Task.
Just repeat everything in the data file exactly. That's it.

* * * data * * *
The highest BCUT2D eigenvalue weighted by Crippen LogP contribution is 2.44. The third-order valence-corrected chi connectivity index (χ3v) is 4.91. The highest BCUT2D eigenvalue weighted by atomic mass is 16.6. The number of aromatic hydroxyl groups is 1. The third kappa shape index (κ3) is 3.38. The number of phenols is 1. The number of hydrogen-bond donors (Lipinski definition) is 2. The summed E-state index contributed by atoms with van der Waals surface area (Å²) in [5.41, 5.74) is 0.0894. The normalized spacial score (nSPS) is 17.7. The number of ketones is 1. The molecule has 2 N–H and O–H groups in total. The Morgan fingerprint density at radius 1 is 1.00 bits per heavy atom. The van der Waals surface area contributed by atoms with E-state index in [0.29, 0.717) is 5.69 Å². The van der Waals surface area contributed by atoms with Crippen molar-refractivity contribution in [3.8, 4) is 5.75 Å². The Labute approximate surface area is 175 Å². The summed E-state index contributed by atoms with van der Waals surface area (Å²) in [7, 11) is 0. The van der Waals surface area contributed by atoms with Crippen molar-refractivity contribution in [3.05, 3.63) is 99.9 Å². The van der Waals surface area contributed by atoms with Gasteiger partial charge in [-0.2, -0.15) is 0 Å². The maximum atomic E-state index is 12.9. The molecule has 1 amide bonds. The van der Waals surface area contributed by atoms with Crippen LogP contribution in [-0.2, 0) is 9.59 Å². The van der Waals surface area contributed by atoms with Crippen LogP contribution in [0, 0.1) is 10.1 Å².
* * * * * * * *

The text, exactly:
The highest BCUT2D eigenvalue weighted by Crippen LogP contribution is 2.44. The third-order valence-corrected chi connectivity index (χ3v) is 4.91. The highest BCUT2D eigenvalue weighted by atomic mass is 16.6. The number of aromatic hydroxyl groups is 1. The third kappa shape index (κ3) is 3.38. The number of phenols is 1. The number of hydrogen-bond donors (Lipinski definition) is 2. The summed E-state index contributed by atoms with van der Waals surface area (Å²) in [5.41, 5.74) is 0.0894. The normalized spacial score (nSPS) is 17.7. The number of ketones is 1. The molecule has 2 N–H and O–H groups in total. The Morgan fingerprint density at radius 1 is 1.00 bits per heavy atom. The van der Waals surface area contributed by atoms with E-state index in [0.29, 0.717) is 5.69 Å². The van der Waals surface area contributed by atoms with Crippen molar-refractivity contribution in [3.8, 4) is 5.75 Å². The Labute approximate surface area is 175 Å². The summed E-state index contributed by atoms with van der Waals surface area (Å²) in [7, 11) is 0. The van der Waals surface area contributed by atoms with Crippen molar-refractivity contribution in [3.05, 3.63) is 99.9 Å². The van der Waals surface area contributed by atoms with Gasteiger partial charge in [-0.2, -0.15) is 0 Å². The maximum atomic E-state index is 12.9. The molecule has 1 amide bonds. The van der Waals surface area contributed by atoms with Crippen LogP contribution in [-0.2, 0) is 9.59 Å². The van der Waals surface area contributed by atoms with Crippen LogP contribution in [0, 0.1) is 10.1 Å².